Header

UZH-Logo

Maintenance Infos

The influence of reward magnitude on stimulus memory and stimulus generalization in categorization decisions


Schlegelmilch, René; von Helversen, Bettina (2020). The influence of reward magnitude on stimulus memory and stimulus generalization in categorization decisions. Journal of Experimental Psychology: General:Epub ahead of print.

Abstract

Reward magnitude is a central concept in most theories of preferential decision making and learning. However, it is unknown whether variable rewards also influence cognitive processes when learning how to make accurate decisions (e.g., sorting healthy and unhealthy food differing in appeal). To test this, we conducted 3 studies. Participants learned to classify objects with 3 feature dimensions into two categories before solving a transfer task with novel objects. During learning, we rewarded all correct decisions, but specific category exemplars yielded a 10 times higher reward (high vs. low). Counterintuitively, categorization performance did not increase for high-reward stimuli, compared with an equal-reward baseline condition. Instead, performance decreased reliably for low-reward stimuli. To analyze the influence of reward magnitude on category generalization, we implemented an exemplar-categorization model and a cue-weighting model using a Bayesian modeling approach. We tested whether reward magnitude affects (a) the availability of exemplars in memory, (b) their psychological similarity to the stimulus, or (c) attention to stimulus features. In all studies, the evidence favored the hypothesis that reward magnitude affects the similarity gradients of high-reward exemplars compared with the equal-reward baseline. The results from additional reward-judgment tasks (Studies 2 and 3) strongly suggest that the cognitive processes of reward-value generalization parallel those of category generalization. Overall, the studies provide insights highlighting the need for integrating reward- and category-learning theories.

Abstract

Reward magnitude is a central concept in most theories of preferential decision making and learning. However, it is unknown whether variable rewards also influence cognitive processes when learning how to make accurate decisions (e.g., sorting healthy and unhealthy food differing in appeal). To test this, we conducted 3 studies. Participants learned to classify objects with 3 feature dimensions into two categories before solving a transfer task with novel objects. During learning, we rewarded all correct decisions, but specific category exemplars yielded a 10 times higher reward (high vs. low). Counterintuitively, categorization performance did not increase for high-reward stimuli, compared with an equal-reward baseline condition. Instead, performance decreased reliably for low-reward stimuli. To analyze the influence of reward magnitude on category generalization, we implemented an exemplar-categorization model and a cue-weighting model using a Bayesian modeling approach. We tested whether reward magnitude affects (a) the availability of exemplars in memory, (b) their psychological similarity to the stimulus, or (c) attention to stimulus features. In all studies, the evidence favored the hypothesis that reward magnitude affects the similarity gradients of high-reward exemplars compared with the equal-reward baseline. The results from additional reward-judgment tasks (Studies 2 and 3) strongly suggest that the cognitive processes of reward-value generalization parallel those of category generalization. Overall, the studies provide insights highlighting the need for integrating reward- and category-learning theories.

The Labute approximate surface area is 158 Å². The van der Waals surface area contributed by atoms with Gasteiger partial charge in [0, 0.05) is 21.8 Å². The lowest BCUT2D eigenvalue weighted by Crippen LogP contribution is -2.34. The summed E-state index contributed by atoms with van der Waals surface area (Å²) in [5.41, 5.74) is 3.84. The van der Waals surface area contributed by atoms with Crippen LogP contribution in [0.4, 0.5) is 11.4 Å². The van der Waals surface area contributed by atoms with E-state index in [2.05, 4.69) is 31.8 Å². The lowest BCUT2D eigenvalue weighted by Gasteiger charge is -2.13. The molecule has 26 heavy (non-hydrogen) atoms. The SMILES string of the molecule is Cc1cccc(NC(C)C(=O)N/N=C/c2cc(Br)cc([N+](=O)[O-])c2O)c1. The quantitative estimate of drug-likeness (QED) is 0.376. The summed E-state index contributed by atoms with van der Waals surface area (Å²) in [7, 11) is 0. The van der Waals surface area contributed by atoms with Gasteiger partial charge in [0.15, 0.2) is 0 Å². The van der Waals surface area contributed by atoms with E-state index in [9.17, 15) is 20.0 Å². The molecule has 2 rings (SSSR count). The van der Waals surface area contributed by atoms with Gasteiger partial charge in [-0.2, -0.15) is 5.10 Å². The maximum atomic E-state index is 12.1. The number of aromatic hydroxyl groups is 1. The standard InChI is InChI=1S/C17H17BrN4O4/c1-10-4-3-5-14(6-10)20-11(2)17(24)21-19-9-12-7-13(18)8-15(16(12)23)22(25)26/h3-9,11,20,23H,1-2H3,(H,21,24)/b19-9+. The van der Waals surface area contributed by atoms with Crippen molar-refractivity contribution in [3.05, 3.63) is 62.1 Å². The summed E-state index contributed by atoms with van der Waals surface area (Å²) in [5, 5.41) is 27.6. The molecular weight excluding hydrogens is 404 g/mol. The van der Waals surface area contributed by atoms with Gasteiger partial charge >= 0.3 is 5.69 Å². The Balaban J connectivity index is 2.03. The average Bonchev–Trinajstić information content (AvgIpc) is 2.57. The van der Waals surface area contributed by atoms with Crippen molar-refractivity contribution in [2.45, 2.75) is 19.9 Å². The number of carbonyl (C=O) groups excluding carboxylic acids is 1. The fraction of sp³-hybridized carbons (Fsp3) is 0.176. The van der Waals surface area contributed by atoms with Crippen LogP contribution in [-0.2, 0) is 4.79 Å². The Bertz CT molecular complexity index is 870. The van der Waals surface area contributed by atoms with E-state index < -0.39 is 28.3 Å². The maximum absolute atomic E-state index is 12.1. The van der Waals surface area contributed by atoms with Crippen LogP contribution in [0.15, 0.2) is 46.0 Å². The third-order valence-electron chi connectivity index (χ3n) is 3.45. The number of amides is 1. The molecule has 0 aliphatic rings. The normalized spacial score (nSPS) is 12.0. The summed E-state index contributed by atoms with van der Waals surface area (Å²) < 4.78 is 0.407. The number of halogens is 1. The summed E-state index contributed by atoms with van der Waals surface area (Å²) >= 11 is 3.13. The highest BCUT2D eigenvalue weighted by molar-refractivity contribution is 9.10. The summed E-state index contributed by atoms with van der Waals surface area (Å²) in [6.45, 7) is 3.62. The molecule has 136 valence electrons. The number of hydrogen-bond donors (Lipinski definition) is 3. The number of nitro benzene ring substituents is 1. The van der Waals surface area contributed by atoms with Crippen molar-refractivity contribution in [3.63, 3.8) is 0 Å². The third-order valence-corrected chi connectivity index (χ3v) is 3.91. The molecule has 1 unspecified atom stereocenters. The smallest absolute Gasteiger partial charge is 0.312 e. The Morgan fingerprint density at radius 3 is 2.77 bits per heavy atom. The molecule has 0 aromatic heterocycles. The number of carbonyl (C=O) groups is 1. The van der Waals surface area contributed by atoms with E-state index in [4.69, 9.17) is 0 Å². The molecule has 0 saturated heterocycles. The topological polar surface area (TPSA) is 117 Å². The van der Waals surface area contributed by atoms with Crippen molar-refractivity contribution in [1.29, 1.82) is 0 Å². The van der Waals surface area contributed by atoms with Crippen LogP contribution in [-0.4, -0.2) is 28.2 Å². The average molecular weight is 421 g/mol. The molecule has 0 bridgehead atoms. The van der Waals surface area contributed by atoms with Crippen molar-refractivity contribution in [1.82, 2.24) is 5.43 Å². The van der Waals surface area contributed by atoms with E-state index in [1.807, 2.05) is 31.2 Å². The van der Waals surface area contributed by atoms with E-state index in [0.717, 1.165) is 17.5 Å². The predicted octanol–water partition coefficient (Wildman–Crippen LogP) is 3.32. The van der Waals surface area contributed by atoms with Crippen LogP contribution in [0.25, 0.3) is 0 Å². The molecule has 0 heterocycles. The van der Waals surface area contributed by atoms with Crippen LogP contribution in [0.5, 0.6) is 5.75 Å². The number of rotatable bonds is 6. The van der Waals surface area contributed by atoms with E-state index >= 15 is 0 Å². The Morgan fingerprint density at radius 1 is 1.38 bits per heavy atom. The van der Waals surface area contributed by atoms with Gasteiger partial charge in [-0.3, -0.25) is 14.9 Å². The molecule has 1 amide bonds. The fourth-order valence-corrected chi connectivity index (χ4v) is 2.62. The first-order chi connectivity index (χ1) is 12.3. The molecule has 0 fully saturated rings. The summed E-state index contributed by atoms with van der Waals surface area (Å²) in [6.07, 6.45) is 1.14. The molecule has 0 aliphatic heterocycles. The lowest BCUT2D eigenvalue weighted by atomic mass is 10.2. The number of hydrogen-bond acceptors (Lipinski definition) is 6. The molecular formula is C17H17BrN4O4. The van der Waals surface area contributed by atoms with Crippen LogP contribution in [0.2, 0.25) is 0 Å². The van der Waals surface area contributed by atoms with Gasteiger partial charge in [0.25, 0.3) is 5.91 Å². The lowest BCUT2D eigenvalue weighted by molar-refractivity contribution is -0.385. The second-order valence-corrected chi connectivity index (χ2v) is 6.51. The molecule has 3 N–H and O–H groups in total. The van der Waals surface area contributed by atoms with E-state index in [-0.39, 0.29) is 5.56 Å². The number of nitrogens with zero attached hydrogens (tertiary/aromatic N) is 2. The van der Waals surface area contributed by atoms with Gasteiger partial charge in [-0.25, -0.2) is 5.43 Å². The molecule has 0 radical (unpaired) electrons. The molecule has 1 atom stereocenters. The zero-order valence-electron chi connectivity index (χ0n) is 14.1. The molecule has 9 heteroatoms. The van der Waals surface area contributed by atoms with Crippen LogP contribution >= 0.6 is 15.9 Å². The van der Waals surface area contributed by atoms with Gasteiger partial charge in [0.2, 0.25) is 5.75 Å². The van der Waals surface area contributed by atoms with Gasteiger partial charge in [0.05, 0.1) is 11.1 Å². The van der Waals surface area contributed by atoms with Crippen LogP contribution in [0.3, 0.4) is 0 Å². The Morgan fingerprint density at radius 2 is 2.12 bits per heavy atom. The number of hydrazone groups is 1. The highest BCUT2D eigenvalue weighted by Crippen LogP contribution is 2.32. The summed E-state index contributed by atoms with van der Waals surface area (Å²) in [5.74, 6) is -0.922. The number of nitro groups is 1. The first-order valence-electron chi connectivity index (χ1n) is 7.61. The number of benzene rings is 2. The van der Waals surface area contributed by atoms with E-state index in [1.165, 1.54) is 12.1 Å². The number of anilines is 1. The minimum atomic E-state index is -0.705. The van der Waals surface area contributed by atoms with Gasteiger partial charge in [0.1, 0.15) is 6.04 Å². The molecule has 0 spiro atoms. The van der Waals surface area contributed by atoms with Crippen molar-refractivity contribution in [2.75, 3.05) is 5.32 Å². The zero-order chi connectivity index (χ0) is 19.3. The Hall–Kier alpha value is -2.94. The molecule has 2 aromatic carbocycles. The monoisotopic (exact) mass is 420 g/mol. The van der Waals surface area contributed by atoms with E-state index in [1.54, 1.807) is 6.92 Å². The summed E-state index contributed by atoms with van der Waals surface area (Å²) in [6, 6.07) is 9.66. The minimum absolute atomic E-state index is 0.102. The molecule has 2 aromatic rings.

Statistics

Citations

Dimensions.ai Metrics

Altmetrics

Downloads

131 downloads since deposited on 24 Mar 2020
131 downloads since 12 months
Detailed statistics

Additional indexing

Item Type:Journal Article, refereed, original work
Communities & Collections:06 Faculty of Arts > Institute of Psychology
Dewey Decimal Classification:150 Psychology
Scopus Subject Areas:Social Sciences & Humanities > Experimental and Cognitive Psychology
Social Sciences & Humanities > General Psychology
Life Sciences > Developmental Neuroscience
Language:English
Date:19 March 2020
Deposited On:24 Mar 2020 13:09
Last Modified:29 Jul 2020 14:56
Publisher:American Psychological Association
ISSN:0096-3445
Additional Information:This article may not exactly replicate the final version published in the APA journal. It is not the copy of record.
OA Status:Green
Publisher DOI:https://doi.org/10.1037/xge0000747
PubMed ID:32191082
Project Information:
  • : FunderSNSF
  • : Grant IDPP00P1_157432
  • : Project TitleUnderstanding the Role of Memory in Judgments and Decisions: The Influence of Exemplars

Download

Green Open Access

Download PDF  'The influence of reward magnitude on stimulus memory and stimulus generalization in categorization decisions'.
Preview
Content: Accepted Version
Language: English
Filetype: PDF
Size: 2MB
View at publisher